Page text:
Linux is an extremely versatile operating system, suitable for any level of user.
If Windows keeps getting you down, you might be surprised to find that there is a Linux distro perfect for your needs. What’s more, Linux is open source, so it’s completely free for most users, and more experienced users are able to tweak the system to suit their individual needs. Based on the UNIX family of operating systems, Linux has historically been quite user-unfriendly, but these days Linux is more versatile. You’ll find it’s running a wide variety of devices, from standard PCs to Android phones and smart home devices – even in-flight entertainment systems! Linux is everywhere.
Choosing the Linux distro that’s right for you might seem like a daunting task, considering how many different versions are out there! So we’ve decided to put together a list of the best Linux distro for all kinds of users to help you find the right distro for you.
Best distros for beginner users
Linux Mint is a great distro for those switching from Windows or Mac for the first time, having been designed to work straight out of the box with full multimedia support. You’ll find a different kind of desktop environment with each of the three editions that come with the latest version (v19). Linux Mint is based on Debian and Ubuntu which are by far the most stable of all the distros.
Pros: Works out of the box, has full multimedia support.
Cons: There are none!
Elementary OS is a stunningly pretty distro that harnesses the glossy design of macOS, Based on Ubuntu Linux, one of the main draws for Elementary OS (aside from the sleek desktop environment) is access to the Ubuntu packaging system, meaning that any program you need to install can be done with very few commands. Elementary OS is simple to learn and will enable you to become a Linux aficionado in no time.
Pros: Beautiful design, access to Ubuntu’s packaging manager.
Cons: Less configurable than other distros.
Best distros for intermediate users
We couldn’t mention Ubuntu-based distros without including Ubuntu itself! Ubuntu is perfect for the average user who wants a little more configurability than the easier to use Ubuntu-based distros. Ubuntu is updated regularly, with new versions coming out every six months or so. Installing, upgrading and configuring software is super easy using the Debian-based packaging manager. The reason we put Ubuntu in the intermediate category is because you may run into trouble with hardware support for certain systems, especially compared with the truly beginners level distros, so you may find the transition from a Windows or Mac system a little difficult.
Pros: Packaging manager make software installation a breeze.
Cons: Not as easy to get used to as other distros.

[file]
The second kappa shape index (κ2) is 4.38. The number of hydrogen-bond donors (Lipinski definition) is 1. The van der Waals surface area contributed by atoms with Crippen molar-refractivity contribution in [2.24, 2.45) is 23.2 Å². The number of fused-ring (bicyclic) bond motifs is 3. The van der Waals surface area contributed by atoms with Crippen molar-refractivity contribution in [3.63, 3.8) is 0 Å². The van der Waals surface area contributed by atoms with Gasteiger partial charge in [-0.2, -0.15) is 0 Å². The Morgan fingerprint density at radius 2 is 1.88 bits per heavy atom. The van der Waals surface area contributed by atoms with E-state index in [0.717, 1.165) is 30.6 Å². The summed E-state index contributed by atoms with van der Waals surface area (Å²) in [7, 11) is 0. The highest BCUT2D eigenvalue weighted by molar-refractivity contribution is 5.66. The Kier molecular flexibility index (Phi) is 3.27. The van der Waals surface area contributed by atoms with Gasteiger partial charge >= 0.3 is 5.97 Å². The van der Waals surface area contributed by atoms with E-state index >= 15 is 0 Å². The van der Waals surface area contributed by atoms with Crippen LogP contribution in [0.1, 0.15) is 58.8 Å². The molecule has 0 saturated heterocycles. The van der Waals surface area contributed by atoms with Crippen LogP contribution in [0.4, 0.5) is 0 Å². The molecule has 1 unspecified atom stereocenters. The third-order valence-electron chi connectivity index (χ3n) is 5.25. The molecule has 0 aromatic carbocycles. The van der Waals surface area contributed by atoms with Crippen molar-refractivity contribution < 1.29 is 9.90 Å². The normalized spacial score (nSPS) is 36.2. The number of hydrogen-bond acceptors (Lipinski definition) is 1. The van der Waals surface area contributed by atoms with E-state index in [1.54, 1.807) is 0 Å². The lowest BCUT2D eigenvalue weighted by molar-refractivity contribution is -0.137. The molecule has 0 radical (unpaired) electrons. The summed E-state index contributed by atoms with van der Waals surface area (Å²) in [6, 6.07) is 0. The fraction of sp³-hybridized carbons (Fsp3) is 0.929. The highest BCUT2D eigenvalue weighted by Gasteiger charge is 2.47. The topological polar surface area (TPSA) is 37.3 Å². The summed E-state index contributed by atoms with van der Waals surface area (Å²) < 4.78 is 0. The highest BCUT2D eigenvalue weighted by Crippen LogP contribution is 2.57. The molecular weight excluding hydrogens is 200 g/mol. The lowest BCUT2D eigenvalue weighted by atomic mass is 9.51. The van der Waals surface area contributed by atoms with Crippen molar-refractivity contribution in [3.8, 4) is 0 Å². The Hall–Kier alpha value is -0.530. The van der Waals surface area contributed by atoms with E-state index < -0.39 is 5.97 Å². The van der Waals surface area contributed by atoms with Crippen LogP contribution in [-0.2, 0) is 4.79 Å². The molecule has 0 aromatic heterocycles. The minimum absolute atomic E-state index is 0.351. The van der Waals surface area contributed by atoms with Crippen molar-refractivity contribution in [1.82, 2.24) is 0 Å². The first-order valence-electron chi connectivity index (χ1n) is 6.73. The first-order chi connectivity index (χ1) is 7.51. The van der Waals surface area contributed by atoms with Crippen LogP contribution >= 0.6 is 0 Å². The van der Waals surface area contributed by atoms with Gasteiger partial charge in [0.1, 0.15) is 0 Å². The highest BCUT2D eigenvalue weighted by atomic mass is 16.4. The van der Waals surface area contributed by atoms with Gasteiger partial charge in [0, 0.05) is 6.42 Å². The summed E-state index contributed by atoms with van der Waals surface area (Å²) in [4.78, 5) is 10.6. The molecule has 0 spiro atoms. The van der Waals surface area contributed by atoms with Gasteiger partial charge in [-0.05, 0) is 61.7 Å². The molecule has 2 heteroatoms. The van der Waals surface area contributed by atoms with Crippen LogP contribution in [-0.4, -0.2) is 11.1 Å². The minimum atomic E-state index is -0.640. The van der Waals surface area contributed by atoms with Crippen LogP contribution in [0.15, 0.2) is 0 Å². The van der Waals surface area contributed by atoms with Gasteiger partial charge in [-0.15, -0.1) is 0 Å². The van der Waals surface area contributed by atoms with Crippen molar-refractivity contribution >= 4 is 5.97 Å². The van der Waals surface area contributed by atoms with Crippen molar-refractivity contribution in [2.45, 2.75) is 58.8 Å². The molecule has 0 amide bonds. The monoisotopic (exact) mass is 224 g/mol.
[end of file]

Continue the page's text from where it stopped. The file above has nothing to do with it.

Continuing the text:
Ubuntu is based on Debian, so the distros are very similar. Debian, however, is focused more on the computer programmer rather than the general user. Where Ubuntu streamlines many processes, Debian offers more options in regards to configurability, hence the increased difficulty in installation. Debian certainly is the expert’s distro, compared to Ubuntu, requiring attention to maintenance. Most of the same software can run on each installation, however Debian’s software tends to be more stable and there’s a wealth of software available for programmers.
Pros: Stability, software availability.
Cons: Installation and maintenance my be difficult for some users.
Best distros for experienced users
Arch Linux There is a huge reason we suggest Arch Linux as the distro for experienced users, and this is immediately evident as early as installing the distro. Rather than using an installation wizard like other distros, Arch requires the knowledge of various terminal commands, and requires you to pick and choose each installation component as you go. It is possible, however, to follow a guide, and there are several out there to choose from in order to customize your experience. There are some pretty good guides out there, but we recommend you start here. Other distros built on Arch, such as Manjaro and Antergos, may be more user friendly and easier to install than Arch, so if Arch gives you trouble you might consider starting with either of these.
Pros: Highly customizable.
Cons: Requires terminal command knowledge.
Kali Linux is one of the newer Linux distros and has been designed purely for security and penetration testing. In fact, this distro is designed as an ethical hacking Linux distro. It comes standard with a large number of security-related tools and is targeted to computer security experts, and was not designed with the typical desktop user in mind. Overall, Kali is an intriguing new player in the Linux distro field, but certainly not for the feint at heart.
Pros: Installation comes with tons of security related tools.
Cons: Niche software specifically designed for a certain type of user.
As you can see, there’s no shortage of Linux distros for any kind of user experience. If it’s your first time using Linux, we suggest you choose a distro that fills yours needs straight out of the box – there’s sure to be at least one! You’ll become proficient with Linux in no time, and when you do, you can begin to tinker with your distro to tailor it to your specific needs. These are just some of the Linux distros available; there are literally hundreds – you can even search them all here. No matter what level of user you are, you’ll find a distro that appeals to you, you’ll find a new favourite in no time.